Howard Hughes was a dashing millionaire who’d just turned 32 years old when he set a new speed record for a transcontinental flight on 19 January 1937.
He made it sound like a whim. He told the New York Times that he’d made the decision to try for a new record after overhearing someone else say they were going to try and break his old record. Hughes had set a record the previous year, in January of 1936, by flying across the United States in 9 hours and 25 minutes.
Howard Hughes hopped into his monoplane in Los Angeles and took off at 2:14 in the morning. Much to the surprise of the air control tower in Newark, New Jersey, he arrived there at 12:43 in the afternoon, 7 hours and 28 minutes later.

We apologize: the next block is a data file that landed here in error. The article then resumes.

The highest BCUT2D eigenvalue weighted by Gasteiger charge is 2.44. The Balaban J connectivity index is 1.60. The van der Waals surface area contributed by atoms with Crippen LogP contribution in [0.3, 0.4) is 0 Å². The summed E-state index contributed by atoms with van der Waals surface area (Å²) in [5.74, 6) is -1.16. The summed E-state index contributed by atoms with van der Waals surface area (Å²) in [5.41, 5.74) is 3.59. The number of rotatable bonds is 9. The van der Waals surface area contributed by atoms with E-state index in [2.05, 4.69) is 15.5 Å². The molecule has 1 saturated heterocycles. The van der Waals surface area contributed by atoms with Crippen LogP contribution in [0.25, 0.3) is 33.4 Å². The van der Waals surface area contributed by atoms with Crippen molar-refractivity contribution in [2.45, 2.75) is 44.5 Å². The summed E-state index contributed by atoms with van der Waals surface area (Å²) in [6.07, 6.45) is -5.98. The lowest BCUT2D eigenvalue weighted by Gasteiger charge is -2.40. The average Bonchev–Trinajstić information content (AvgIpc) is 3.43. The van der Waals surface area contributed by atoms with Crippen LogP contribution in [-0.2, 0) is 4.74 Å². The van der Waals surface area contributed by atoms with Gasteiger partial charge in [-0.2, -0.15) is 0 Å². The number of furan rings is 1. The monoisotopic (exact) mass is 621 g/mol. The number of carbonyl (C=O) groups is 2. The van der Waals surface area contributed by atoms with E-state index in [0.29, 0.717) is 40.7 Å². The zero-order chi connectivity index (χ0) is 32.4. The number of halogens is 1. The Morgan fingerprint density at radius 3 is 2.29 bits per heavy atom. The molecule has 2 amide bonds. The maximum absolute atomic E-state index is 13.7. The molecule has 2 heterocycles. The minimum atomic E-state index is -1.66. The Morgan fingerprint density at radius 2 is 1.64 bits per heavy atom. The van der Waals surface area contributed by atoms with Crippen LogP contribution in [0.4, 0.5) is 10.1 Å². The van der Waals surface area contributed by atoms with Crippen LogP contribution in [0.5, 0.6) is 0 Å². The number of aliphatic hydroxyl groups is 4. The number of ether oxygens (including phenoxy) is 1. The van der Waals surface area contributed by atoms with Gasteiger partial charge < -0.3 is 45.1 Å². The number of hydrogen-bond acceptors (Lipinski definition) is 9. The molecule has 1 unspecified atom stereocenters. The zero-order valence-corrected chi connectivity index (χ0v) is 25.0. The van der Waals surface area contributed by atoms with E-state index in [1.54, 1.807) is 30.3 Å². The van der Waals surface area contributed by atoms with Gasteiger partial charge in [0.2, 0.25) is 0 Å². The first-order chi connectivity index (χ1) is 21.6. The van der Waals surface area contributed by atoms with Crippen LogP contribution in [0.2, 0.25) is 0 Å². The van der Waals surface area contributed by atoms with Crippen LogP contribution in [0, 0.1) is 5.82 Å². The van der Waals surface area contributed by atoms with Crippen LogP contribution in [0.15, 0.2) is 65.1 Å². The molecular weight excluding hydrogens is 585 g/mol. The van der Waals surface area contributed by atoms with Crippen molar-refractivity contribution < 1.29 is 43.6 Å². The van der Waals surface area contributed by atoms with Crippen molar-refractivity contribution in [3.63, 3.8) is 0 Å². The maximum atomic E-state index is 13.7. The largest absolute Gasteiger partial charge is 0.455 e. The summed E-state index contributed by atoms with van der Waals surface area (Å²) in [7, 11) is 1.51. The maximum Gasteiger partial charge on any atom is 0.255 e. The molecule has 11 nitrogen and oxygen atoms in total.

Hughes landed safely and climbed out of his airplane, telling the small crowd, “I flew at 14,000 feet most of the way, with my highest speed 370 miles an hour. I used about 200 of the 280-gallong load. I am very tired — a bit shaky.”
So there he was, a 32 year-old Oscar-winner and owner of factories and oil companies, having traveled further and faster than any other person on the planet.
Later on, many years later, he went nuts, of course.
Read about him in the Who2 biography of Howard Hughes.